Pich Sopheap Has Boosted Contemporary Cambodian Art on His Life with Bamboo
Photoed by: Tyler Rollin Fine Arts
The place where artists around the world wish their achievements to be featured, the Metropolitan Museum of Art, New York, is considered as one of the top three important museums in the world due to the fact that around six million people visit there every year.
The Metropolitan Museum of Art is going to greeting a contemporary
Cambodian artist Pich Sopheap ’s solo exhibition, Cambodian Rattan: The Sculptures of Sopheap Pich, which featured ten works of his sculpture, from February 23 through June 16, 2013.
A crew-cut man wearing glasses that rests on the nose and ears with black eye, Pich Sopheap, is widely considered to be Cambodia’s most internationally prominent contemporary artist who creates the sculpture primarily from strips of bamboo and rattan.
A large-scale yellow sculpture which is similar to modern building surrounded by many weapons at bottom, Compound is a sculptural form from bamboo, rattan, metal wire and wood.
Compound, a bamboo city sculpture of Sopheap, is currently on view at MASS MoCA, the U.S., in the group exhibition Invisible Cities. Sopheap Pich created this bamboo city to talk about the development in Cambodia by using war materials.
“For the sculpture, Compound, I want to show the weapons which have bombed in 1979 war. The bombs were fallen in the rice field,” Sopheap said. “They were sold to Thailand where they were made to be wire or building material and then they were sold to Cambodia. I mean that our city is established by war materials.”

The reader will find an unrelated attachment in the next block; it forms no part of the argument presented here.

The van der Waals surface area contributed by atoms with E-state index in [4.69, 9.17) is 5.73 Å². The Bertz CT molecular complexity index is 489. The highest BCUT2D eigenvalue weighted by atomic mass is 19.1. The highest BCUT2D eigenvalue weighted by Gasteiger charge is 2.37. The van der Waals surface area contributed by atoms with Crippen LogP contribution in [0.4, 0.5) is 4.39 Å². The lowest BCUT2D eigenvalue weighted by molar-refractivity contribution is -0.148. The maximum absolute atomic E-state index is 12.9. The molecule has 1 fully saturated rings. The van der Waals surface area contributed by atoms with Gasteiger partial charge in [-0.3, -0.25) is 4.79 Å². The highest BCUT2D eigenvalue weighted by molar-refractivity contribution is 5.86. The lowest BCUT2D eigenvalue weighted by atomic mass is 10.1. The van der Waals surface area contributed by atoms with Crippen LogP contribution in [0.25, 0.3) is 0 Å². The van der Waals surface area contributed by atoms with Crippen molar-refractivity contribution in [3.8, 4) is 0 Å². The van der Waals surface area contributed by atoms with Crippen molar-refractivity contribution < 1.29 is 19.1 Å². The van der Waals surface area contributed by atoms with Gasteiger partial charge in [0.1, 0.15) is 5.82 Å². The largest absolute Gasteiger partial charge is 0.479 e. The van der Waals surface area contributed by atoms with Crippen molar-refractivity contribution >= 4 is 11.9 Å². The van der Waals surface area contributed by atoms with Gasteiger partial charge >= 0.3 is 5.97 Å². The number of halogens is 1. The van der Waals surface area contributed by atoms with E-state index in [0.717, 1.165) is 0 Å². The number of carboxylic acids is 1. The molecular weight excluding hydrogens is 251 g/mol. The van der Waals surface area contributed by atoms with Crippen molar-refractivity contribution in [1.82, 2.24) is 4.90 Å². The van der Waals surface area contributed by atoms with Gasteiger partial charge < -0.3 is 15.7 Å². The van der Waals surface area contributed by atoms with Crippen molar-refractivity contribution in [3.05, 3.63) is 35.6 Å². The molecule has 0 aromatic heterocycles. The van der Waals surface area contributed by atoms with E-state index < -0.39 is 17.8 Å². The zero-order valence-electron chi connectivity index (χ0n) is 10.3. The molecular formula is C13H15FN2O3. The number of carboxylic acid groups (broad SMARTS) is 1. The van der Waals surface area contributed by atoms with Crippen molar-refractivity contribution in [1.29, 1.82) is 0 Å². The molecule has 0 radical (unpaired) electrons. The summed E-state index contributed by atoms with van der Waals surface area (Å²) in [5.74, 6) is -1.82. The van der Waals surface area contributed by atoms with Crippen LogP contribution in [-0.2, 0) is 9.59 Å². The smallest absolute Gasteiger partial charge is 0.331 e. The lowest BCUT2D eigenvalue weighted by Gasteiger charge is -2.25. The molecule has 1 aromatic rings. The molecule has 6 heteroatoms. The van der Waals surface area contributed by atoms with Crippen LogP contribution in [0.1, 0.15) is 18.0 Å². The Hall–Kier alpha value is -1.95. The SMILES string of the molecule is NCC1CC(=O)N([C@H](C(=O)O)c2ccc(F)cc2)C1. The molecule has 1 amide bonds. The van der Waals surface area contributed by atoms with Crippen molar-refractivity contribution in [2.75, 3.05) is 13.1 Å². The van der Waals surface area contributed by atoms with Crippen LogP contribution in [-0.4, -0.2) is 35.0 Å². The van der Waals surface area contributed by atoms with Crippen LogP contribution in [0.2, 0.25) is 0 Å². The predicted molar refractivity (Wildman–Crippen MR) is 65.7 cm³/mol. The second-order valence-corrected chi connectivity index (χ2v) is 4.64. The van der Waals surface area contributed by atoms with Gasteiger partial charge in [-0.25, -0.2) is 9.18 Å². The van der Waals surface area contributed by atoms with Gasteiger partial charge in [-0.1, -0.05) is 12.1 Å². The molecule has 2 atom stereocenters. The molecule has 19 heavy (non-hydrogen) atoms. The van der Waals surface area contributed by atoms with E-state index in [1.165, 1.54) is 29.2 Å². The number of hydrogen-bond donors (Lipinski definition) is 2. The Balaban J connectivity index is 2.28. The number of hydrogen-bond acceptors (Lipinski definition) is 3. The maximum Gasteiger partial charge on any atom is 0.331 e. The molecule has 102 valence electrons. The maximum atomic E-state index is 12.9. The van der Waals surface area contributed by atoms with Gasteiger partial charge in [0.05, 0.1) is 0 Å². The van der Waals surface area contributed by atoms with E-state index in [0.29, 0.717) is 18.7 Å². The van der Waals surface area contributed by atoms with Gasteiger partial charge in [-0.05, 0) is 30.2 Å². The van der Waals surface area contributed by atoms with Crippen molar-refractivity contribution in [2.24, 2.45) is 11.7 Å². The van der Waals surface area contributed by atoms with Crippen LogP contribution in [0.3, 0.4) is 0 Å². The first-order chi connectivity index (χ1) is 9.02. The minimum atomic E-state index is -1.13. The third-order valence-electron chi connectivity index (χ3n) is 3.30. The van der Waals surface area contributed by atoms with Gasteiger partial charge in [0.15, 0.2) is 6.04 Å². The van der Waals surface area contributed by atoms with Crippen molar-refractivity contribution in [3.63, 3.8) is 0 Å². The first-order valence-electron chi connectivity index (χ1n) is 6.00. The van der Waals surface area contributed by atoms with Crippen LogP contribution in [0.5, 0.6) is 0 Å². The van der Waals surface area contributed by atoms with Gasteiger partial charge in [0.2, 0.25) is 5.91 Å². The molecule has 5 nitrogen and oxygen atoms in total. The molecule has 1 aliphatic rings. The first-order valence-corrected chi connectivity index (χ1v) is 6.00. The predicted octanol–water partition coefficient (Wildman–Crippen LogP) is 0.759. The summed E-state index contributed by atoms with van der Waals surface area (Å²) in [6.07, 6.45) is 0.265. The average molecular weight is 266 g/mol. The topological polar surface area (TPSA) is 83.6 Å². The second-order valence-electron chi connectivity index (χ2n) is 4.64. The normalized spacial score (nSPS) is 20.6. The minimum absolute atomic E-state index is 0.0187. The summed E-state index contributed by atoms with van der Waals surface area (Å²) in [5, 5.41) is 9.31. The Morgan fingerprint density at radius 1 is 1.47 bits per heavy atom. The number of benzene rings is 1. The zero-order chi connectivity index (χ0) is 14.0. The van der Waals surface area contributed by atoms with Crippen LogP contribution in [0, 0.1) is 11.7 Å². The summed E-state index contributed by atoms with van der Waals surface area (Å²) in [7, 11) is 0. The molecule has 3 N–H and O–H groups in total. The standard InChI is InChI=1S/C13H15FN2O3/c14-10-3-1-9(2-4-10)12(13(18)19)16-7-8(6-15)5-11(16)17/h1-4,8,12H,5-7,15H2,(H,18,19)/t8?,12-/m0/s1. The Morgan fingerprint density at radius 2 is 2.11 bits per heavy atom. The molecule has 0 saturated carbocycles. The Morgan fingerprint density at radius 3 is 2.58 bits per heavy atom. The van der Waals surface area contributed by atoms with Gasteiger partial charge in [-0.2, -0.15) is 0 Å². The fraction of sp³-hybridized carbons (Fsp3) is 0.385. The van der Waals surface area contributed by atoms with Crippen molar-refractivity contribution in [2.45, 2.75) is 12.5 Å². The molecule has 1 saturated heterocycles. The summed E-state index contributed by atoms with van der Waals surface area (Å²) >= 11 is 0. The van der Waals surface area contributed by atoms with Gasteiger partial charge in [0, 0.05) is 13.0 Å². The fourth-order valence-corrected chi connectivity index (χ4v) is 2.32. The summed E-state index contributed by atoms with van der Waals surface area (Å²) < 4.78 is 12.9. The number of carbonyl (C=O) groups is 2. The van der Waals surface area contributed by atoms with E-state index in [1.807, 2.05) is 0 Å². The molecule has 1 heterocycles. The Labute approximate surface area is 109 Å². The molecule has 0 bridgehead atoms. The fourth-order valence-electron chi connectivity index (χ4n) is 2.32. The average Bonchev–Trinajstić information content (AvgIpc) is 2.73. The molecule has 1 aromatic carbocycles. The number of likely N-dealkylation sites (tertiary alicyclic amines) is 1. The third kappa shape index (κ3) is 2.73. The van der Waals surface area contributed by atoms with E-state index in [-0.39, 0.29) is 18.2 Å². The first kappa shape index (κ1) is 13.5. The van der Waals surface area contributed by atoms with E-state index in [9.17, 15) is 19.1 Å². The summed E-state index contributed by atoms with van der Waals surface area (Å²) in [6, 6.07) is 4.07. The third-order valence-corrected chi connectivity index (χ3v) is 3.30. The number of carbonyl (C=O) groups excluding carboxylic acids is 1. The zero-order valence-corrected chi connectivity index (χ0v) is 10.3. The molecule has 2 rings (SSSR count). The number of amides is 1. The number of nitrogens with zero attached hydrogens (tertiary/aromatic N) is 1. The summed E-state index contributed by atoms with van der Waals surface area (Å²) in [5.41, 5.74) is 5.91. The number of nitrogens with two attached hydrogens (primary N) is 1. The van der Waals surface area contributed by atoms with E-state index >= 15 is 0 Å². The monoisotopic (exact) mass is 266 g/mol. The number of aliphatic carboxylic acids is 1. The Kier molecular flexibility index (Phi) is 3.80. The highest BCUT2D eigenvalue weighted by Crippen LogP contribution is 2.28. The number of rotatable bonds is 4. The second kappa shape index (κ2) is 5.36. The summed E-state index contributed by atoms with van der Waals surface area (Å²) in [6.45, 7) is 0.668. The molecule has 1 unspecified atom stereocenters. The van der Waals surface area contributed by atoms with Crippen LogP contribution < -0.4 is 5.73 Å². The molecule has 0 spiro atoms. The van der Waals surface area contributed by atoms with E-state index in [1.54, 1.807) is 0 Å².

Sopheap uses his sculpture to represent his voices and ideas that address issues of himself, his surrounding, his emotions, everything he learned and he know, particularly with regard to his childhood of life during the Khmer Rouge period.
Pich Spheap was born in Bttambang Province near Khmer-Thai border in 1971 when civil war was strongly bombing and Khmer Rouge era started killing around two million Cambodians four years after.
He was four year old when Khmer Rouge era took in power. He still could remember his life during Kherm Rouge era as clear as daylight although it’s hard to put everything in chronological order.
“One of the most beautiful memories was of the very first fish I caught with a fish hook that my father had taught me to make out of a simple wire,” Sopheap said in Cambodian Artists Speak Out book.
“That was in 1975 just before my grandmother and grandfather were separated from my family. The fish was a tiny silver catfish. My father was so proud,” he added.
When Khmer Rouge Regime ended in 1979, Sopheap and his family as the refugees left Cambodia to the U.S. where he has started a new life.
“I was difficult to assimilate to the new culture. My mother and father worked in factories,” Sopheap said. “I had a hard time understanding the teachers and hard time making friends. I experienced a lot of racism.”
Khmer Rouge Regime, the top third genocide in the world, was considered to be the darkness era in Cambodia history. Accordingly, Cambodia art at that time was suffered and damaged.
“This is an estimated number, 90 percent of artists either they were executed or they were exiled outside the country,” Dana Langlois, founder of JavaArts, said. “There have quite few artists [who could survive] were living in the country and who have left just before [Khmer Rouge Regime started] and couldn’t get back then.”
Sopheap returned to Cambodia in 2001 where he developed his unique sculptural form made out of bamboo and rattan.
Pich Sopheap uses the words “struggling, trying and surviving” to describe Cambodian people at that time; however, he never want to leave Cambodia.